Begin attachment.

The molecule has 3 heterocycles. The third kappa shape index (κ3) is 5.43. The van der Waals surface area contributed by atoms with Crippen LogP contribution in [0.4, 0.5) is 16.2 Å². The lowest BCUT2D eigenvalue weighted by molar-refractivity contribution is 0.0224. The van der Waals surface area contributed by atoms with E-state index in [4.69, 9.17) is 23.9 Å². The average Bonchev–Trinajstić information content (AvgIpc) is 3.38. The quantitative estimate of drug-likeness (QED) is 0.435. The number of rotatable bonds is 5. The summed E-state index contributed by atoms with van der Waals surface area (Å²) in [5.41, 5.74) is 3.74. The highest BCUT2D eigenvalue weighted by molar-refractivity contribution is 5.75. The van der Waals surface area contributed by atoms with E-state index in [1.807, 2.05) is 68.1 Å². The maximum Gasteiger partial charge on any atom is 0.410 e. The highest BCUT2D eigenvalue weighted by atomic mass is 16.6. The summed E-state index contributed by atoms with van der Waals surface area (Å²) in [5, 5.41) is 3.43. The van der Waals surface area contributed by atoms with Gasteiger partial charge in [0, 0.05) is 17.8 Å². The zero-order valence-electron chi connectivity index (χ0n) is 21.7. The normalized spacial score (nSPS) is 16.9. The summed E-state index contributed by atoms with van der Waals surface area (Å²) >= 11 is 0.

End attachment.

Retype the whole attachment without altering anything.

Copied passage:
The molecule has 3 heterocycles. The third kappa shape index (κ3) is 5.43. The van der Waals surface area contributed by atoms with Crippen LogP contribution in [0.4, 0.5) is 16.2 Å². The lowest BCUT2D eigenvalue weighted by molar-refractivity contribution is 0.0224. The van der Waals surface area contributed by atoms with E-state index in [4.69, 9.17) is 23.9 Å². The average Bonchev–Trinajstić information content (AvgIpc) is 3.38. The quantitative estimate of drug-likeness (QED) is 0.435. The number of rotatable bonds is 5. The summed E-state index contributed by atoms with van der Waals surface area (Å²) in [5.41, 5.74) is 3.74. The highest BCUT2D eigenvalue weighted by molar-refractivity contribution is 5.75. The van der Waals surface area contributed by atoms with E-state index in [1.807, 2.05) is 68.1 Å². The maximum Gasteiger partial charge on any atom is 0.410 e. The highest BCUT2D eigenvalue weighted by atomic mass is 16.6. The summed E-state index contributed by atoms with van der Waals surface area (Å²) in [5, 5.41) is 3.43. The van der Waals surface area contributed by atoms with Gasteiger partial charge in [0, 0.05) is 17.8 Å². The zero-order valence-electron chi connectivity index (χ0n) is 21.7. The normalized spacial score (nSPS) is 16.9. The summed E-state index contributed by atoms with van der Waals surface area (Å²) >= 11 is 0.